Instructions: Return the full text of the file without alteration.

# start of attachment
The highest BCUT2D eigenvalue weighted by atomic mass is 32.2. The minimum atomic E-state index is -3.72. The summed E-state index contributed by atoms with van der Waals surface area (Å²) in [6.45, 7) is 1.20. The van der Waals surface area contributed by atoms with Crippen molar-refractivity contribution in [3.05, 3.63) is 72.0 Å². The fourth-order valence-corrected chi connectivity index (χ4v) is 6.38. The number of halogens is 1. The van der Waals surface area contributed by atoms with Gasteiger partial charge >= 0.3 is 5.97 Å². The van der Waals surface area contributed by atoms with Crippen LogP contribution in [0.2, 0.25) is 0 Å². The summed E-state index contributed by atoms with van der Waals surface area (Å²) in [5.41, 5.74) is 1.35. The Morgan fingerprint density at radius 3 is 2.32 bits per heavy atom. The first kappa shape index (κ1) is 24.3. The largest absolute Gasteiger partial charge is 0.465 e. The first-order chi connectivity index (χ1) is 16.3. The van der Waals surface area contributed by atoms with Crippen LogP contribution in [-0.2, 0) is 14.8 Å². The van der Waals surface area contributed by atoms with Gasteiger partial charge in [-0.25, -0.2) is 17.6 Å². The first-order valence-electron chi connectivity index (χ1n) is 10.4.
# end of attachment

The highest BCUT2D eigenvalue weighted by atomic mass is 32.2. The minimum atomic E-state index is -3.72. The summed E-state index contributed by atoms with van der Waals surface area (Å²) in [6.45, 7) is 1.20. The van der Waals surface area contributed by atoms with Crippen molar-refractivity contribution in [3.05, 3.63) is 72.0 Å². The fourth-order valence-corrected chi connectivity index (χ4v) is 6.38. The number of halogens is 1. The van der Waals surface area contributed by atoms with Gasteiger partial charge >= 0.3 is 5.97 Å². The van der Waals surface area contributed by atoms with Crippen LogP contribution in [0.2, 0.25) is 0 Å². The summed E-state index contributed by atoms with van der Waals surface area (Å²) in [5.41, 5.74) is 1.35. The Morgan fingerprint density at radius 3 is 2.32 bits per heavy atom. The first kappa shape index (κ1) is 24.3. The largest absolute Gasteiger partial charge is 0.465 e. The first-order chi connectivity index (χ1) is 16.3. The van der Waals surface area contributed by atoms with Crippen LogP contribution in [-0.2, 0) is 14.8 Å². The van der Waals surface area contributed by atoms with Gasteiger partial charge in [-0.25, -0.2) is 17.6 Å². The first-order valence-electron chi connectivity index (χ1n) is 10.4.